Parents

How We Practice Safe Sleep with our kids as First Time Parents

As first-time parents we were determined to be as knowledgeable as possible with all things baby. What we learned is that babies’ bodies go through a lot of changes during their first year. Growth spurts, eating changes, and A LOT of stinky diapers. During our research, we came across Sudden Infant Death Syndrome (SIDS). SIDS is the leading cause of death for babies between 1 and 12 months in the country. To date, nobody really knows the specifics of how SIDS happens, but rather ways to reduce the risks. We decided it’s better to be safe than sorry. So we had to know more about how to provide proper care for our kids to reduce the risk.

With the help of our amazing pediatrician and the various topics discussed on Safe to Sleep®’s website (https://safetosleep.nichd.nih.gov), we found some strategies to help keep our babies safe while sleeping;

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BedSharing

Quite possibly the biggest rule we adopted was no bedsharing. This was also probably one of the most difficult as who wouldn’t want to snuggle their baby each night? But the truth is, babies are not supposed to sleep on an adult bed. Having a separate sleep area for babies reduces the risk of SIDS and the chances of suffocation and strangulation. We also avoided placing them on any soft surfaces such as the couch, sofa, pillow, quilt, sheepskin, or blanket. Instead we created a firm and flat sleep surface in which they could be fully supported. They aren’t ready for the SleepNumber beds yet, but this was close enough 😉. This was simply a mattress in a safety-approved crib , covered by a fitted sheet with no other bedding or soft items in the sleeping area.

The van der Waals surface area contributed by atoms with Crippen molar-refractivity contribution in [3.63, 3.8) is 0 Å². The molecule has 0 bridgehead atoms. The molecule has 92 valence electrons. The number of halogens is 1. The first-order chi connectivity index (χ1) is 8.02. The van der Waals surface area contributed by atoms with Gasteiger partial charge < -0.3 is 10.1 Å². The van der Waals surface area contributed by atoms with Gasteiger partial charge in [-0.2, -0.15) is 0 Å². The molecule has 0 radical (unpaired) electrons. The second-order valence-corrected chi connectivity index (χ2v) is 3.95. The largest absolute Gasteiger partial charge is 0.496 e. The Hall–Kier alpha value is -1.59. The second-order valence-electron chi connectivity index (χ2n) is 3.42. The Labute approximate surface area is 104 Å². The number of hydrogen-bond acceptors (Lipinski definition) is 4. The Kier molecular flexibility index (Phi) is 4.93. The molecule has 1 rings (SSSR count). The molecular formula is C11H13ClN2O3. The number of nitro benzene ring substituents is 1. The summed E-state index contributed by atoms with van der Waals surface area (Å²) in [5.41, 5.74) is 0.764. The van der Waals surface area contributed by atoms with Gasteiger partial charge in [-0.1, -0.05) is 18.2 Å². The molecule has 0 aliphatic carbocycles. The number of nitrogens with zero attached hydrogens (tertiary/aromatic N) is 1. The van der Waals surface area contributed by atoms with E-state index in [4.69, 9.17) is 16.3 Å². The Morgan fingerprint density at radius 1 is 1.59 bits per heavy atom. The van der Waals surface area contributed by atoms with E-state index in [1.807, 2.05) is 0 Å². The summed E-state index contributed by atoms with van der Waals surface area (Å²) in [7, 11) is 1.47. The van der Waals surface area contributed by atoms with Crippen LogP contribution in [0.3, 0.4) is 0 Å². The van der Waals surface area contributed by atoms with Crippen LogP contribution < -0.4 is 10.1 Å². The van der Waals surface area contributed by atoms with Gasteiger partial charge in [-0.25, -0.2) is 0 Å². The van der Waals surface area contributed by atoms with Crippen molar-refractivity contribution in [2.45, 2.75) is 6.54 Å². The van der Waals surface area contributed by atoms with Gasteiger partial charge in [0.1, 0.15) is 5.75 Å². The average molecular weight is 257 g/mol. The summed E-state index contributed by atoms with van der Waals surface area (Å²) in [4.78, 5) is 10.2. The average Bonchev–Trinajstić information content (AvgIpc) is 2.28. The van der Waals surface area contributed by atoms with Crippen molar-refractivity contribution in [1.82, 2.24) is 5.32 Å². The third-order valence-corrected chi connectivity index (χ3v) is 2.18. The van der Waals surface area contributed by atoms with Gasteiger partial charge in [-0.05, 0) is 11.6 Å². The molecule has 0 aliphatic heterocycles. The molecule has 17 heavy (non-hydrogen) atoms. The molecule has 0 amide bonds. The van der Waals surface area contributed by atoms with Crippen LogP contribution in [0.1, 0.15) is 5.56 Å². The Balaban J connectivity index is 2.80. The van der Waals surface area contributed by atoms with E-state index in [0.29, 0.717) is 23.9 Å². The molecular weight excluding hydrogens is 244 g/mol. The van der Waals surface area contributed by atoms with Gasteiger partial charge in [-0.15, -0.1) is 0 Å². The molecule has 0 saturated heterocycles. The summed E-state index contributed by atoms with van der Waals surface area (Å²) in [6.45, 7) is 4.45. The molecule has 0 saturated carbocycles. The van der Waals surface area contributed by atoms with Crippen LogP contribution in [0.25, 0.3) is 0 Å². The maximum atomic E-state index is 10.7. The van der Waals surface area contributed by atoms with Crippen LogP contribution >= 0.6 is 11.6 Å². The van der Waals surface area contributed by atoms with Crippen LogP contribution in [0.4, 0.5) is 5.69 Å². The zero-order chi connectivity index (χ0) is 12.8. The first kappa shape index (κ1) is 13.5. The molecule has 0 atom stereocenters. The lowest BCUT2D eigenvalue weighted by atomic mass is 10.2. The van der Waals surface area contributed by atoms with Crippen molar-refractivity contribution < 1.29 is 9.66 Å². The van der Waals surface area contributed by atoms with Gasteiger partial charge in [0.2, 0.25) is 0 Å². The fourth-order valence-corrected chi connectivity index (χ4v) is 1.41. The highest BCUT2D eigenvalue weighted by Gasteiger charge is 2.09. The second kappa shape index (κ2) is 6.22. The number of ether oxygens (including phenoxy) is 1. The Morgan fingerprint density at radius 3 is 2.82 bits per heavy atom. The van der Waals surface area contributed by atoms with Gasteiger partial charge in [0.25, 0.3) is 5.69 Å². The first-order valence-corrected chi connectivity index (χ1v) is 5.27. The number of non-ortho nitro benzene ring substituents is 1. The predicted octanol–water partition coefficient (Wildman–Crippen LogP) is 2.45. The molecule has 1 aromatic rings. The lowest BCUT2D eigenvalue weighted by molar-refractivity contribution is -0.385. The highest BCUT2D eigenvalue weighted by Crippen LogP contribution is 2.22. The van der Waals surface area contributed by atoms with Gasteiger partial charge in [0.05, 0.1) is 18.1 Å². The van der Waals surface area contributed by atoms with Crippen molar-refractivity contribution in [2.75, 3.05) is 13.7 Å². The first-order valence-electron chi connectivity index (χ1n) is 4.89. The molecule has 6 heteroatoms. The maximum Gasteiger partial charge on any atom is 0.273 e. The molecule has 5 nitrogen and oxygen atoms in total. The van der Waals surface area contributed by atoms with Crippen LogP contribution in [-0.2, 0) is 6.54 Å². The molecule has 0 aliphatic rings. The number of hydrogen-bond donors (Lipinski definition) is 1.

Back Sleep Position

One other eye-opener we realized is that up until the kids reach a year old, they should maintain the back-sleep position. This sleeping position is the safest position to reduce the risk of SIDS for all babies until they are at least a year old. This was a bit difficult as both of our kids were born prematurely and during their time in the NICU, the nurses would often put them on their stomach to sleep. So once they came home, we had to work on getting them used to the new positon.

 

Tips To Reduce

 

Pacifiers are one of those things where your child either loves them or hates them. Well both of our kids loved them. So while using them is perfectly fine, we had to be careful of they were located while they slept. Pacifiers should not to be attached to anything like clothing, a stuffed toy, or their blankets while babies are sleeping.

We are not one to judge any habits, but smoking was also one thing we found that could increase the risk of SIDS. We personally don’t smoke, so we would always be conscious of any of our friends who did and their level of interaction with the babies. A smoke-free environment has the dual benefit of healthy lung development and reducing the risk of SIDS.

Lastly was always making sure they were didn’t get too hot during sleep by overbundling them. I know you are thinking “How can I tell if they are overheating?” Great question! Signs of overheating include baby’s chest feeling hot to the touch, or breathing fast, or baby sweating.

Overall this experience taught us that SIDS is a very real thing, BUT there are a lot of ways to reduce the risk of it happening. Be sure to check out https://safetosleep.nichd.nih.gov for more information on how you can be sure your baby is getting the safest sleep possible.

 
 
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